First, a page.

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Philippines ‘Dirty War’: Public Likes the Results Despite High Human Costs

<i> John J. Carroll, S.J., a Catholic priest and sociologist, is director of the Institute for Church and Social Issues at the Ateneo De Manila University</i>

With the end of the Marcos regime, Filipinos thought the killings were over. But that has not been the case.

Sixteen people died in late November when gunmen shot up a prayer meeting of a local religious sect in a remote mountain village on the island of Cebu in the Philippines. The military quickly blamed the communist-led rebels; others suspected that vigilantes supported by the military were behind it. Now it appears that the motives were largely personal, although the gunmen may have belonged to a local rebel militia. Meanwhile escalating conflict on the sugar-producing island of Negros has pitted the military, plus paramilitary groups funded by the landlords, against a communist-led insurgency whose leadership is becoming progressively more hard-line. The people, meanwhile, suffer both poverty and violence; a bishop has called for “zones of peace” where they can take refuge from the fighting.

As the war with the insurgency has heated up, the military has made use of religious fanatics, vigilantes and half-trained paramilitary units to secure remote villages and “root out” the underground support structure of rebels in the rural areas and urban slums. The rebels have responded by fielding assassination teams called “sparrow units” in urban areas. In Davao City alone, until vigilantes drove them out, the rebels were killing two or three persons a day; in Manila, during 1987, they killed more than 100 policemen, soldiers and local officials.

The next step in the escalation of violence turned out to be anti-communist death squads in Manila, which have kidnaped, tortured and murdered human-rights workers and lawyers, political and labor leaders and others believed to be linked to the “movement.” People suspect that this “dirty war” is being carried on by soldiers and policemen. To what extent they are operating with the connivance of their superiors is not clear, but the perpetrators are rarely if ever brought to justice.

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The military tactics appear to have been effective, at least in the short run. Many areas of the country once in turmoil are now relatively peaceful--rebels have withdrawn and there are no more ambushes or military operations; people are not afraid to be on the roads at night. And interestingly, a nationwide public-opinion survey conducted in August showed that more than 70% are satisfied not only with President Corazon Aquino but also with the military in its “role in maintaining peace and order.” Secretary of National Defense Fidel Ramos received a satisfaction rating of 79%, even higher than Aquino’s 73%.

The level of satisfaction with the government’s protection of human rights was lower, but there was little expressed dissatisfaction. This may reflect the people’s resentment of “revolutionary taxation” and executions of non-cooperative, troublesome individuals and suspected informers by the rebels, along with a basic desire to be left in peace. Only 16% of the respondents were aware of vigilantes operating in their areas.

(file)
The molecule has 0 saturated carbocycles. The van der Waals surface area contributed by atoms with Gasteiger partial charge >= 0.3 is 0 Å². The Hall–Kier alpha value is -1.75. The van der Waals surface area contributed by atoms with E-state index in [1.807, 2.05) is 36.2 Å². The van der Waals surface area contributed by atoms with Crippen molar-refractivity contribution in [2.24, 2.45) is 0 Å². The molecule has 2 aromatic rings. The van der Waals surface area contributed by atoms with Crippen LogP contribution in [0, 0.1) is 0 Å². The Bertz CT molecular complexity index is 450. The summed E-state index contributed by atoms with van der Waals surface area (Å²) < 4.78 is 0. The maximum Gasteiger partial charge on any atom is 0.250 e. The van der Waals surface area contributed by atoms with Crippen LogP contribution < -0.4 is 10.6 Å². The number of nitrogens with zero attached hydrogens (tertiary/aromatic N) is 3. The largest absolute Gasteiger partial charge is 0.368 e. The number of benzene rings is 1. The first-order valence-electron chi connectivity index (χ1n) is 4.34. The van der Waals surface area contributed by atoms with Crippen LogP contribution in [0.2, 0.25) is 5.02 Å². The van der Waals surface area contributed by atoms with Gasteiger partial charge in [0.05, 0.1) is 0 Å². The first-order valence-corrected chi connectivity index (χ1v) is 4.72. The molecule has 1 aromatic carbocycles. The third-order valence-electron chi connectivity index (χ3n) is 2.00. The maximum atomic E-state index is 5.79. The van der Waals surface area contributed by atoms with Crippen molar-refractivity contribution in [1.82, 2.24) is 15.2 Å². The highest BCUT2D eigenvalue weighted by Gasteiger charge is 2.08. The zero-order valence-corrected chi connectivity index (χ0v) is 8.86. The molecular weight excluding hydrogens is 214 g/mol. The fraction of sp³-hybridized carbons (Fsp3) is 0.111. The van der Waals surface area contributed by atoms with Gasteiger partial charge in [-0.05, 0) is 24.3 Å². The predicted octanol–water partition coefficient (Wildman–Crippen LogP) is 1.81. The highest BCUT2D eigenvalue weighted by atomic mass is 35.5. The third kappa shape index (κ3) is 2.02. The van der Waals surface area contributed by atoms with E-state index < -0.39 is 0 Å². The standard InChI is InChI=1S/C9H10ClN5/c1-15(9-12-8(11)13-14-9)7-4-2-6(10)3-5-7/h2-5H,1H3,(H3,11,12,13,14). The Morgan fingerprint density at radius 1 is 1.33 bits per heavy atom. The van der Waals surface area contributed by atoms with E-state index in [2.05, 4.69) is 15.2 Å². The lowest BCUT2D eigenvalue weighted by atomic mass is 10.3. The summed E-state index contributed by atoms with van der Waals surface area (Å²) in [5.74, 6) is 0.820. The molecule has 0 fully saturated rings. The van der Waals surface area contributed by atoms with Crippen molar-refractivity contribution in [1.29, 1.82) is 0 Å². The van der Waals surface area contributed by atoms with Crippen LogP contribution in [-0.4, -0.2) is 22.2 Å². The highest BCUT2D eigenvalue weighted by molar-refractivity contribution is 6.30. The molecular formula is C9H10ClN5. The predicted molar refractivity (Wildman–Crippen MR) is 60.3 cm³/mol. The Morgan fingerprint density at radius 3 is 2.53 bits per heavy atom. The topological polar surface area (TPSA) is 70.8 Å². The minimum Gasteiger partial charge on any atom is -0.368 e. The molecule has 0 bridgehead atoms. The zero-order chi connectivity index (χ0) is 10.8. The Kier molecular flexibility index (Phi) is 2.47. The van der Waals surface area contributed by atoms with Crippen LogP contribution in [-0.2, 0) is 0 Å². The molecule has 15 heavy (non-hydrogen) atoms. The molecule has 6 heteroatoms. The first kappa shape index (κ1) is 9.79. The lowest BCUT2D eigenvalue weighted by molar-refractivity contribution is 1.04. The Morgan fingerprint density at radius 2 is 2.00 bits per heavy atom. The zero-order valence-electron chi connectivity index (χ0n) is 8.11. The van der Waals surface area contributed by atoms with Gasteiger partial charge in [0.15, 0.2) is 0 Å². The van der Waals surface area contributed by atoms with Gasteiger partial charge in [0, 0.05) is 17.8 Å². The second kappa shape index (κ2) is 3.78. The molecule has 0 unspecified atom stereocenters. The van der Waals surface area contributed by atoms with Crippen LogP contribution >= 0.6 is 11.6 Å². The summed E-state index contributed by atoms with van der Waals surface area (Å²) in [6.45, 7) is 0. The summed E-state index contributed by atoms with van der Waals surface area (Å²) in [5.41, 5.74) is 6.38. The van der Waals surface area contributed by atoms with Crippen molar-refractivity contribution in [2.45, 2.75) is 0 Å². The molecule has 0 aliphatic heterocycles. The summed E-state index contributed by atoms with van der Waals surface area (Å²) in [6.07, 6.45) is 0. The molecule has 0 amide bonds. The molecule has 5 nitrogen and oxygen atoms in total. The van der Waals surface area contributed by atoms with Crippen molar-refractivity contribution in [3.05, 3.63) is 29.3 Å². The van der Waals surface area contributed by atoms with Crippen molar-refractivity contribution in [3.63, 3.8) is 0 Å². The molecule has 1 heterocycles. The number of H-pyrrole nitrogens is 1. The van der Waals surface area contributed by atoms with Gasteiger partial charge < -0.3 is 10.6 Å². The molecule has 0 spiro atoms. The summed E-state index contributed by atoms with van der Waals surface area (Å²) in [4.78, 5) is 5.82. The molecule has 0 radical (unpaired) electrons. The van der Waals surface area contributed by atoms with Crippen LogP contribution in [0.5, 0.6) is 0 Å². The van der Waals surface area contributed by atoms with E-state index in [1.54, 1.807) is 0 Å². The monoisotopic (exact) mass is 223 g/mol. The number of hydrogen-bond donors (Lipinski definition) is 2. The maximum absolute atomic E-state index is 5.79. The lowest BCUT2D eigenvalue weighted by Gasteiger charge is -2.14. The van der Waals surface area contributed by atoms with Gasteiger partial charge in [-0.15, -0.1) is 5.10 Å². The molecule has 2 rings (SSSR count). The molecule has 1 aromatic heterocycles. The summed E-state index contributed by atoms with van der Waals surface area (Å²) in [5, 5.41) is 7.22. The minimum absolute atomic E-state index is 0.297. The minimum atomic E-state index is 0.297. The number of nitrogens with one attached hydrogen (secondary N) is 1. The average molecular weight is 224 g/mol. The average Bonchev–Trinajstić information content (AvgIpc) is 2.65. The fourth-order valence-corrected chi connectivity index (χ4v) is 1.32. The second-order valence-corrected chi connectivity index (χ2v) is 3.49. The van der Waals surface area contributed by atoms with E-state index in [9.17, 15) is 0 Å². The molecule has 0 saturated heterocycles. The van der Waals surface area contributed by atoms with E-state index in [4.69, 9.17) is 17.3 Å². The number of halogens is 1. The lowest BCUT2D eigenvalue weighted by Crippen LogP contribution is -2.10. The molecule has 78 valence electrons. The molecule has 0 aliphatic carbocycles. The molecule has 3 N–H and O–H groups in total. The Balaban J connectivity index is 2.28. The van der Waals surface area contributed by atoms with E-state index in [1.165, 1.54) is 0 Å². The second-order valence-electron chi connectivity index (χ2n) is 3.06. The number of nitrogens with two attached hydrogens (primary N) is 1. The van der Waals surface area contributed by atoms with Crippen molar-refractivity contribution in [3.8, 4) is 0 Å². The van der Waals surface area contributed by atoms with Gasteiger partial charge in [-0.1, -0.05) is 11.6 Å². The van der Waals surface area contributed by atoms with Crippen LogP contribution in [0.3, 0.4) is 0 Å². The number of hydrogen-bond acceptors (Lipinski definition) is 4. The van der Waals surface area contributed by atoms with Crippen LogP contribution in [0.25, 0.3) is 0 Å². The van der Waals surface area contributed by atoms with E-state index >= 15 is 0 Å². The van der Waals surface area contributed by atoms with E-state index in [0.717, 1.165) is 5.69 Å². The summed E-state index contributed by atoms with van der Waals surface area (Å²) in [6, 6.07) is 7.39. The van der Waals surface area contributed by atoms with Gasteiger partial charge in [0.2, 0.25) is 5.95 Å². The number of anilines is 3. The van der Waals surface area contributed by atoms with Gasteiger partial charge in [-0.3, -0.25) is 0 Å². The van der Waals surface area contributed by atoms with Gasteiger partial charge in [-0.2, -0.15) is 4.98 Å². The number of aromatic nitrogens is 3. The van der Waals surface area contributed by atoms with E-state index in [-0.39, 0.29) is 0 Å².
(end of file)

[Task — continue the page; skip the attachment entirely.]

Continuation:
The human cost of achieving such peace has been high, however, in areas contested by the military and the rebels. In one such “hot” area of Mindanao, 100 civilians, most of them active in the Catholic or Protestant churches, were killed by military, paramilitary or fanatic groups between 1981 and September of this year. In addition, an undetermined number of fanatics and paramilitary were killed, plus retaliatory house-burnings by the military.

Task Force Detainees, the largest and most prominent human-rights organization, reports 82 “disappearances” of activists, some of them its own personnel, in the first six months of 1988.

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The political cost is equally high. The human-rights issue has provided the communist-led National Democratic Front with a most effective weapon in its efforts to delegitimize and isolate the Aquino government internationally. It is making full use of that weapon, and most local human-rights groups appear to be actively lending a hand. The political stance of these groups is evident in the tone of their publications and in the causes they do or don’t espouse. The cover of the April-May Human Rights Update, published by Task Force Detainees, depicts Uncle Sam stepping on two hapless Filipinos and handing Aquino, herself standing on a prostrate peasant, a bag of money in return for the use of the U.S. military bases.

The human-rights groups will not investigate or denounce arbitrary killings by the rebels or their sparrow units. They insist that these are “common crimes” to be dealt with by the state. Thus the government is held responsible not only for the abuses committed by its own forces but for those of the rebels as well.

Despite the political damage, Aquino seems unable to stop the abuses. The government’s own Human Rights Commission has proved just as political as the non-government groups, constantly pointing to the crimes committed by the rebels and doing little or nothing to curb those of the military. Thus the whole tragic situation is reduced to invective.

The real remedy is peace. And peace will be fragile as long as poverty and injustice holds sway. Meantime, the House of Representatives has appointed a known vigilante supporter as chairman of its Commission on Human Rights, and a Negros landowner, an ardent opponent of land reform, as vice chairman of the Committee on Agrarian Reform.

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